Be Watchful for Derailing Personality Characteristics (Continued)
Updated: Apr 8, 2022
In our last blog, we alerted readers to the treachery of derailing personality traits, particularly as it relates to leadership. Personality is primarily fixed. Behaviors and personality characteristics, in most cases, begin to work against you and are no longer a strength. Some, however, can be quite detrimental and be derailers to one’s success in a role. Our last blog highlighted bold, cautious, colorful, diligent, and dutiful as potential areas to search for as you assess candidates fit for leadership roles. This blog will alert you to a half dozen more.
Excitable shows up as volatile or moody, someone difficult to please or make happy, or someone easily annoyed. What comes to mind when those are mentioned? Maybe someone that people work around and avoid because they don’t want to deal with the consequences of those behaviors? That’s the trap of this derailer. Often folks with this behavior give themselves a lot of slack and don’t recognize the tremendously negative impact. For example, one senior leader was well known to have big reactions to issues brought to him. He was the Head of Supply Chain for Europe for a Fortune 100 company. In his steady state, he is a great guy. But, when something crossed his path, watch out. While he had great ideas based on his subject matter expertise, he was limited in what he could do because people simply avoided him.
So, as a source for someone who has this tendency as a derailer, here are some questions to assist:
What are your hot buttons? How will we know/what will it look like?
What is some difficult feedback you have received in the past?
If people were to avoid you, what would be the reason?
Have you lost your temper in the past? How did you handle this?
Someone who is imaginative brings a different perspective to a conversation…to the extreme. These folks see the world of possibility. They often act in ways that are not typical to the average person. They can be highly distracting. They also can be very frustrating. One CEO notoriously walks into a situation, typically pretty far down a path, and will ask a bunch of questions, get the group off track, and leave them with a list of things to go chase. People find these types of folks exhausting.
Questions to help flush out these extreme tendencies are:
Is it better to be good enough, or is it better to flush out every scenario, so you don’t leave anything on the table?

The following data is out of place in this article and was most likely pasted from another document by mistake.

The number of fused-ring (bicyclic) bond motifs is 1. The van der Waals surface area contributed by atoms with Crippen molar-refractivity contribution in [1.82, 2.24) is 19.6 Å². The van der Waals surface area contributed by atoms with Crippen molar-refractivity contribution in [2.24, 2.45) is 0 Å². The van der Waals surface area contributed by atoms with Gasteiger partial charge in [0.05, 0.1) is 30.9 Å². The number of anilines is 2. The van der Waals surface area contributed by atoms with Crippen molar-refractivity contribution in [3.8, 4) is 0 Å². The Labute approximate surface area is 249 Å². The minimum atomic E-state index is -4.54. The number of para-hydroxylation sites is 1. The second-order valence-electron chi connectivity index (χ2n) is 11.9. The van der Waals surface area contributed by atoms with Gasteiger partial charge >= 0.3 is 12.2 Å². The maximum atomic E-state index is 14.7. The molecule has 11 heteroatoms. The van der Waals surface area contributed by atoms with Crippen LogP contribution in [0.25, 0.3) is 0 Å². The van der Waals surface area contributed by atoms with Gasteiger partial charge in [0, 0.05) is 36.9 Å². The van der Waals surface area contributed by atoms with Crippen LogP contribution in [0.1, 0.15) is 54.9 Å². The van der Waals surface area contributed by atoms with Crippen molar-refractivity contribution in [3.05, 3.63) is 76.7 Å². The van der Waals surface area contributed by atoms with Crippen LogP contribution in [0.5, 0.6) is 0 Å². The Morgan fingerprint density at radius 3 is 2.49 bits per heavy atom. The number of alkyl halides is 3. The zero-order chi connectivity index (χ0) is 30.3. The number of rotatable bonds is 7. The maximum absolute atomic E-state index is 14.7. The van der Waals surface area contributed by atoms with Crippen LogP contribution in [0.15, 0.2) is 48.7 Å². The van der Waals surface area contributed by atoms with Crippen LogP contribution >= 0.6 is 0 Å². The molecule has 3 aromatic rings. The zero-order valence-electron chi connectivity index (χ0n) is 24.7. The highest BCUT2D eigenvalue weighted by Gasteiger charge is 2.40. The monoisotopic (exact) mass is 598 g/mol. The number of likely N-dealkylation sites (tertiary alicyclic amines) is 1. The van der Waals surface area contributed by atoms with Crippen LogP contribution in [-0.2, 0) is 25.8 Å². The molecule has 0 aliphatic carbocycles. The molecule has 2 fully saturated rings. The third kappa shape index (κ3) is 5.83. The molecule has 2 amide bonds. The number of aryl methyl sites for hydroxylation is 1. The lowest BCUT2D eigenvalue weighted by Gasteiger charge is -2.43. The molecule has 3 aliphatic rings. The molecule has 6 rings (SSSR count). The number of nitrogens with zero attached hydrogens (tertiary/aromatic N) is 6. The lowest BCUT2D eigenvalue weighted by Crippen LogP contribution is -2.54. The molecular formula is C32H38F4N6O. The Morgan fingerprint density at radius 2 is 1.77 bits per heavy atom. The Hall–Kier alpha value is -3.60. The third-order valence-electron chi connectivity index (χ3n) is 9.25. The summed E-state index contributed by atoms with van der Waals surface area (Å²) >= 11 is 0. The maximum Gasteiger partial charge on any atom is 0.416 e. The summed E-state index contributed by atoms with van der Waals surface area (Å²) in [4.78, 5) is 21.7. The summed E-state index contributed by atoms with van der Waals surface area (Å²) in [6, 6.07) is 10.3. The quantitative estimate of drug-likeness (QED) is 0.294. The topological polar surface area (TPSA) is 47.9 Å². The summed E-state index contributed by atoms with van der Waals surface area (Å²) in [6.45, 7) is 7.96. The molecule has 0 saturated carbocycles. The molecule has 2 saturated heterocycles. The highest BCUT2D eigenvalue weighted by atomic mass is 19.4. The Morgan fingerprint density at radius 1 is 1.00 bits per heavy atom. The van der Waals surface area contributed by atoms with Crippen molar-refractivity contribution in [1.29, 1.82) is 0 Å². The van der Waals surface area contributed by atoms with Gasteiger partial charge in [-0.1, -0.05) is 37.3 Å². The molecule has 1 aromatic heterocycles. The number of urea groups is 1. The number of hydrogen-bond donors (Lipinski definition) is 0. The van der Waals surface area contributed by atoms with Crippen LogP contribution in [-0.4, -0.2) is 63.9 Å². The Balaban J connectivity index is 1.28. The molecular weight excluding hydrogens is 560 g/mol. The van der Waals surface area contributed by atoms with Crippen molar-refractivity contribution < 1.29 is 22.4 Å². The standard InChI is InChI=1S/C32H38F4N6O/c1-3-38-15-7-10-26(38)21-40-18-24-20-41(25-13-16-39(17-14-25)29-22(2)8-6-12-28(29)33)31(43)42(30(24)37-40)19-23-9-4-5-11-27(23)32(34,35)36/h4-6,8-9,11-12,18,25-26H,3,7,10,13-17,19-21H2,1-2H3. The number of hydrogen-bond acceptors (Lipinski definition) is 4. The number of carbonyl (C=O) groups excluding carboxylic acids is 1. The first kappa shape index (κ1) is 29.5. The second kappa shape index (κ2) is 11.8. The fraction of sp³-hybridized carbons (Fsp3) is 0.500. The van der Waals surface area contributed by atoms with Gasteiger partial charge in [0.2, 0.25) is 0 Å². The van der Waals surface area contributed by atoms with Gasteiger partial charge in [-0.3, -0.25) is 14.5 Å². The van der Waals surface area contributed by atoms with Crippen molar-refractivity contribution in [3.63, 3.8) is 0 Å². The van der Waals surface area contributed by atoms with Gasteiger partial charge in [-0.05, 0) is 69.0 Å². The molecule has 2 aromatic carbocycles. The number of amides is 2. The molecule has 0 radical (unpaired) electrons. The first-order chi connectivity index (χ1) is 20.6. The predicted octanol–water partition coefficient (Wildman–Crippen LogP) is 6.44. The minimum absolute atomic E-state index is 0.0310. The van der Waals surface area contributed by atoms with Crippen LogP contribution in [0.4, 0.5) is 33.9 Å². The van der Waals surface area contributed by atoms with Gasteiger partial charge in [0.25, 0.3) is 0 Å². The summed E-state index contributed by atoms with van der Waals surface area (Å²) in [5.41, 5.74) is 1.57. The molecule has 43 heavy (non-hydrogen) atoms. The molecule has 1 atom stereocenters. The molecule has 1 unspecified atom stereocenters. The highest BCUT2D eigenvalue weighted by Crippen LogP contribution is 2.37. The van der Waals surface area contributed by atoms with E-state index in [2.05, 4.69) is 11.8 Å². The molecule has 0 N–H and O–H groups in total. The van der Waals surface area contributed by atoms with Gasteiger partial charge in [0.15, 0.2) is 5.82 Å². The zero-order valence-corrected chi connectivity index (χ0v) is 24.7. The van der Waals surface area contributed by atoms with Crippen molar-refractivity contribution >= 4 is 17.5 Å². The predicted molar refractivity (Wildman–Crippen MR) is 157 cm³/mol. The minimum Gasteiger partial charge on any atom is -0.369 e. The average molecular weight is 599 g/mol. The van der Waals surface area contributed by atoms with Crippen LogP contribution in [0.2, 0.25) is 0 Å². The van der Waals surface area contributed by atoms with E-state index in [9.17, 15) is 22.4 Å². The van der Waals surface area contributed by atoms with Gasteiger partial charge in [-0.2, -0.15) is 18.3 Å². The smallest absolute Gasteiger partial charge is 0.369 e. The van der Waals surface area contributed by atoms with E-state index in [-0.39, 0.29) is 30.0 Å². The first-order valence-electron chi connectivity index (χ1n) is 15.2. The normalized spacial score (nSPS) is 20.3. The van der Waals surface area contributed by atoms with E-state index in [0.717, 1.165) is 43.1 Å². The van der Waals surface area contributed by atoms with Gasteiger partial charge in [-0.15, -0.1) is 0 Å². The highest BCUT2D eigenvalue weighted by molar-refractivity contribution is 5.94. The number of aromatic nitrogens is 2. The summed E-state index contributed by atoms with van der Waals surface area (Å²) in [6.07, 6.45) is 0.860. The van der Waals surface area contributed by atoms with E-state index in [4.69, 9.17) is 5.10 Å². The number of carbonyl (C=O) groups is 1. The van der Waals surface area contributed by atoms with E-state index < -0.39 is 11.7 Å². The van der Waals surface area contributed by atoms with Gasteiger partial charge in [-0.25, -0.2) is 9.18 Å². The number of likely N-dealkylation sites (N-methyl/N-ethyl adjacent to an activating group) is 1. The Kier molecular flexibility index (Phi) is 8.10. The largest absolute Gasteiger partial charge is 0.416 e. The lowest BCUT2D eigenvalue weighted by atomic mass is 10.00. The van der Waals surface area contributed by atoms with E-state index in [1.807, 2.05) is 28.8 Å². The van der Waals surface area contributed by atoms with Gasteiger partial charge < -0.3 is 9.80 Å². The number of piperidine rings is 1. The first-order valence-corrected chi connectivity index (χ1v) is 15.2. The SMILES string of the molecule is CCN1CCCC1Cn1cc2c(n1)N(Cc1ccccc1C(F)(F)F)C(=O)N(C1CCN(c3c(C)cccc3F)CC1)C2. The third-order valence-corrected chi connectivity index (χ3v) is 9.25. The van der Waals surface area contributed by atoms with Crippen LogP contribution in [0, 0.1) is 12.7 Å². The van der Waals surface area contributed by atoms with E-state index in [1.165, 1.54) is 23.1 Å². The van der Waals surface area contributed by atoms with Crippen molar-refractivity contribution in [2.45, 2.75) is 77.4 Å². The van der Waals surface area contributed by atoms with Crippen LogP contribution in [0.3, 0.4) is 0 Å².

If you are going to behave in a way that others might be irritated by, what might you be doing?
In your last role/company, who was the idea generator? How were they received?
Would you describe yourself as part of the pack or very different and more of a unicorn, and why?
The problem with someone who has the leisurely derailer is passive-aggressive. They appear to be engaged and aligned, but they are frustrated by you or your ideas and are not moving in a supportive way. They are often stubborn-minded and resistors to your change effort. One Head of Sales would appear to be supportive in meetings being pleasant and engaged, but as soon as he walked out of the room, he was caustic and visibly frustrated with the ideas. He did what he could to prevent the momentum rather than enable it.
Some questions to source are:
Explain a situation in which someone was more successful at something than you were and how you handled it.
What is some feedback you received in the past that you choose not to use?
Tell me about one time at work when you said you would do one thing and ended up doing another? What was the situation?
Who sets your priorities? If it is someone else, do they do a good job? Would you do a better job? How do you handle that?
Someone who has the derailing behaviors of being mischievous is high-risk folk.They enjoy thrilling and risky endeavors. They look for excitement and push the boundaries. One CEO consistently pushed the limits in extreme sports, professing his love of the adrenalin rush. He often overextended the organization in terms of commitments, including making two acquisitions at one time. He was known to push the limits on the organization's financial health and try to achieve results no one in the industry had achieved but were not accretive to the business. People were worn out with this CEO, and he had a high turnover rate.